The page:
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The 2009 SB 360 Recently Found To Violate Florida Constitution

The 2009 SB 360 Recently Found To Violate Florida Constitution

In order to assist economic recovery in communities, the 2009 Community Renewal Act provided alternatives to transportation concurrency requirements. Recently the Act was ruled unconstitutional after some local governments sued to stop the changes.”
In 2009, Senate Bill 360 (or SB 360), the Community Renewal Act, was enacted into law. It is a growth management law intended, among other things, to assist local communities’ economic recovery. It also addressed related problems such as expiration of expensive permits due to inactivity during the economic downturn. SB 360 also addressed a growing recognition that, over a period of years, growth management “concurrency” requirements had resulted in the unintended consequence of urban sprawl because developers spread development into less expensive outlying areas instead of paying for more expensive upgrades to infrastructure within existing developed areas.
To address that concurrency consequence, the Florida Legislature made an effort to shift the emphasis from requiring transportation concurrency to a new transportation “mobility” model that would emphasize a number of strategies to help people become more mobile with less reliance upon individual automobile use (a result that was unintentionally encouraged by the ever expanding road systems resulting from concurrency requirements). New “mobility fees” were proposed to expand transportation alternatives like mass transit instead of just new road expansion.
To reduce the cost disincentive of steering growth to existing developed areas like cities (where concurrency often makes development cost-prohibitive) SB 360 designated Dense Urban Land Areas (DULA’s) and Transportation Concurrency Exemption Areas (TCEA’s) where alternatives to concurrency would apply instead, thereby encouraging economic development in existing communities instead of promoting sprawl into more rural areas where concurrency costs are lower.
However, a number of local governments, including Lee County, objected to some of the provisions of SB 360. One reason was the “unfunded mandate” objection: i.e., that contrary to the Florida Constitution the State was requiring local governments to take expensive actions with more than an insignificant fiscal impact without also providing new ways to pay for those mandates. They also expressed concerns about losing road impact fee revenues and the possible effects of increased traffic on county roads from cities that qualified as DULA’s or TCEA’s.
In 2009 about 20 cities and counties filed suit in City of Weston v. Crist challenging the adoption of SB 360. Seven areas of unfunded mandates were listed:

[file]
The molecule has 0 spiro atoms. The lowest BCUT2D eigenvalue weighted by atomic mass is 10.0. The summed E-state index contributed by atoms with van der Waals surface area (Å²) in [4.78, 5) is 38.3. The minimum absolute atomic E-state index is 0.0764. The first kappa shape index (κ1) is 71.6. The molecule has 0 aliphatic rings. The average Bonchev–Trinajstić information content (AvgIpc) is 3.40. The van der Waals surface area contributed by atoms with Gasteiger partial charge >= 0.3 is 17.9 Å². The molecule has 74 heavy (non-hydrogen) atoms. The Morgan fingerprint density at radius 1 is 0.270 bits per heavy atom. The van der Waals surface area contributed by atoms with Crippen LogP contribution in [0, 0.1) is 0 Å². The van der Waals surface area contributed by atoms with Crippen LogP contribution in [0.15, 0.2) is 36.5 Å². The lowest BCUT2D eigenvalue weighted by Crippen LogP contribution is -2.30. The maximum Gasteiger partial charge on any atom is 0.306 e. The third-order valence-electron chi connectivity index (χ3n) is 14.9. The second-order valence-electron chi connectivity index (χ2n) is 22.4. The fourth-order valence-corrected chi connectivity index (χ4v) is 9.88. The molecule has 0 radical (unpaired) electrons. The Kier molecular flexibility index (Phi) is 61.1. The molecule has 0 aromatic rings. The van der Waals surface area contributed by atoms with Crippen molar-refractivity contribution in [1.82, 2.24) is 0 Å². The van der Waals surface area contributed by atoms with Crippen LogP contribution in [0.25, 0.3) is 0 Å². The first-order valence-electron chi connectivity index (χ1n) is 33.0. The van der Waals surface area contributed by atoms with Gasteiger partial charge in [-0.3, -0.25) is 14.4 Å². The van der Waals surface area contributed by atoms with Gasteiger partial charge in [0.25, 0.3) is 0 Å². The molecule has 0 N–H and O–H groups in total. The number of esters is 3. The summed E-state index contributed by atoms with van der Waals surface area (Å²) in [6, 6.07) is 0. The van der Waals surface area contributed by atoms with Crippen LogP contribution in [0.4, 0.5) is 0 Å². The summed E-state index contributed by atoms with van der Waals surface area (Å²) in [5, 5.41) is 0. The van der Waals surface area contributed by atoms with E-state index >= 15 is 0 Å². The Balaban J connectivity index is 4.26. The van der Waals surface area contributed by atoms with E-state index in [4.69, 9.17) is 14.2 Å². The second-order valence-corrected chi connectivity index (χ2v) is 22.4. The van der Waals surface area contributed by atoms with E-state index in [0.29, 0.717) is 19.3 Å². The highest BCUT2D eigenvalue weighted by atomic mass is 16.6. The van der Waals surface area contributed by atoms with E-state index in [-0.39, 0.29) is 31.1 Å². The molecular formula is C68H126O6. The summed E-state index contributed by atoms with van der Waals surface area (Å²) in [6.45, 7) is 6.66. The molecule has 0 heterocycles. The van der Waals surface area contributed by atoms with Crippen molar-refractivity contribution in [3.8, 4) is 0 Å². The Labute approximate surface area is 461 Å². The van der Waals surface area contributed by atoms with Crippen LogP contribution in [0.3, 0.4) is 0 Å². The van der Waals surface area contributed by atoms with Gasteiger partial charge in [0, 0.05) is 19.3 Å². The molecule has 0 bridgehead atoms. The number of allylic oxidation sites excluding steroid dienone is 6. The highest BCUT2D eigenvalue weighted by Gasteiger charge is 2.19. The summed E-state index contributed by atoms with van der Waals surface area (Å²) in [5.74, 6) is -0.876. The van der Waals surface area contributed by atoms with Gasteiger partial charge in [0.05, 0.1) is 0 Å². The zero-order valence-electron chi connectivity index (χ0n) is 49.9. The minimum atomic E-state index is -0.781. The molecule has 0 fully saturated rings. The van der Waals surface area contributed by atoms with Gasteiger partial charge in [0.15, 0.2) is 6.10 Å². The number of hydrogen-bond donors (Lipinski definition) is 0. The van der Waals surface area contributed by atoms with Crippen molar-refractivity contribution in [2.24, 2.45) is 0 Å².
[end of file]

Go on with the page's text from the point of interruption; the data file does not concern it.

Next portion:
a. Mandated adoption of comp plan amendments and transportation strategies “to support and fund mobility;”

b. Litigation expenses and increased cost of road improvements due to elimination of transportation concurrency;

c. Litigation expenses and administrative costs of the two-year permit extension provision of the law;

d. Expenses for formal mediation to resolve inter-governmental coordination disputes;

e. Elimination of the Developments of Regional Impact (DRI) process that might transfer the cost of mitigating such impacts onto local governments;

f. The requirement to give 90-day notice of impact fee increases would increase costs to local governments for annual publication of notices and drafting of resolutions and hearings; and

g. The prohibition against local government adopting security camera regulations to enhance police services might result in the transfer of costs from business owners to local taxpayers that would increase local government costs.

After a year of preliminary motions, the local governments filed a motion for summary judgment arguing that there were no significant factual issues in dispute and that, without a trial, the court could decide the legal issues on the seven allegedly unfunded mandates. The State argued that the seven areas were either insignificant or were not mandates, and that more facts must be presented at trial. On six of the seven points the court emphatically agreed with the State that issues of material fact would require a trial. However, the court concluded that, to process and adopt SB 360 required comp plan amendments and transportation strategies to support and fund mobility would cost each local government at least $15,000(and might range as high as $41,264 to $104,170). Based on the definition of “insignificant” mandate costs being no more than ten cents times the average statewide population (or essentially $1,860,000 total) the 246 local governments would spend at least $3,690,000 to address the mandates, so the court decided that even though SB 360 “fulfills an important state interest,” the unfunded amount of those mandates was not “fiscally insignificant,” and overturned the law.
Another notable provision of SB 360 had allowed the extension of existing development permits for another 2 years without the need to go through any expensive, time-consuming approval process. In 2010, anticipating the possibility of an adverse ruling in this case, the State adopted SB 1752 (also known as the SB 360 Glitch Bill) which ratified those 2-year permit extensions, and authorized another 2-year extension which may serve to extend permits that fell through the cracks in 2009. However, unless City of Weston v. Crist is reversed on appeal, or legislatively resolved by providing funding to pay for the mandates, the Legislature’s new creative strategies to cure the unintended consequences of transportation concurrency will not be available to local governments.

For more information contact:

Steven C. Hartsell
Neale Montgomery
Katherine R. English
Irene Kennedy Quincey